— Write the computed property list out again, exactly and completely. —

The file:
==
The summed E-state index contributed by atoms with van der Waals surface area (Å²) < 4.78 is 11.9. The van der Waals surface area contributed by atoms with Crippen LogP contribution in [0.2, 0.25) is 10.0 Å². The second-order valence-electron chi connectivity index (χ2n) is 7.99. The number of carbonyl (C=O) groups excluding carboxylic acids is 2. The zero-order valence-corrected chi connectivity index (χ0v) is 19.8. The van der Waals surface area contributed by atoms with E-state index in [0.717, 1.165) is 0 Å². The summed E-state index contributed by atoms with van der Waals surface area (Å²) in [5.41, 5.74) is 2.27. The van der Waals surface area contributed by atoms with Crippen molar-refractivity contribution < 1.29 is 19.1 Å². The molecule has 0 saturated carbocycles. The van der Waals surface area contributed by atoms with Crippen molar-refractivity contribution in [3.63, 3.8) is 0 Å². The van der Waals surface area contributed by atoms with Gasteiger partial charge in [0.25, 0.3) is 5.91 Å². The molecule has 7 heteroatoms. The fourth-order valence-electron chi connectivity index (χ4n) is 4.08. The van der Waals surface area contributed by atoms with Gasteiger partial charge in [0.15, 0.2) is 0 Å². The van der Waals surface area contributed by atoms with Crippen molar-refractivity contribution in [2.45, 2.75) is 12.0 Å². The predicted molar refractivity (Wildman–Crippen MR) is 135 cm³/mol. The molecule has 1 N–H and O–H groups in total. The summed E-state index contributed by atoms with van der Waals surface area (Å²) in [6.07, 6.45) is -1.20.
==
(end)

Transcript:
The summed E-state index contributed by atoms with van der Waals surface area (Å²) < 4.78 is 11.9. The van der Waals surface area contributed by atoms with Crippen LogP contribution in [0.2, 0.25) is 10.0 Å². The second-order valence-electron chi connectivity index (χ2n) is 7.99. The number of carbonyl (C=O) groups excluding carboxylic acids is 2. The zero-order valence-corrected chi connectivity index (χ0v) is 19.8. The van der Waals surface area contributed by atoms with E-state index in [0.717, 1.165) is 0 Å². The summed E-state index contributed by atoms with van der Waals surface area (Å²) in [5.41, 5.74) is 2.27. The van der Waals surface area contributed by atoms with Crippen molar-refractivity contribution < 1.29 is 19.1 Å². The molecule has 0 saturated carbocycles. The van der Waals surface area contributed by atoms with Crippen molar-refractivity contribution in [3.63, 3.8) is 0 Å². The van der Waals surface area contributed by atoms with Gasteiger partial charge in [0.25, 0.3) is 5.91 Å². The molecule has 7 heteroatoms. The fourth-order valence-electron chi connectivity index (χ4n) is 4.08. The van der Waals surface area contributed by atoms with Gasteiger partial charge in [0.15, 0.2) is 0 Å². The van der Waals surface area contributed by atoms with Crippen molar-refractivity contribution in [2.45, 2.75) is 12.0 Å². The predicted molar refractivity (Wildman–Crippen MR) is 135 cm³/mol. The molecule has 1 N–H and O–H groups in total. The summed E-state index contributed by atoms with van der Waals surface area (Å²) in [6.07, 6.45) is -1.20.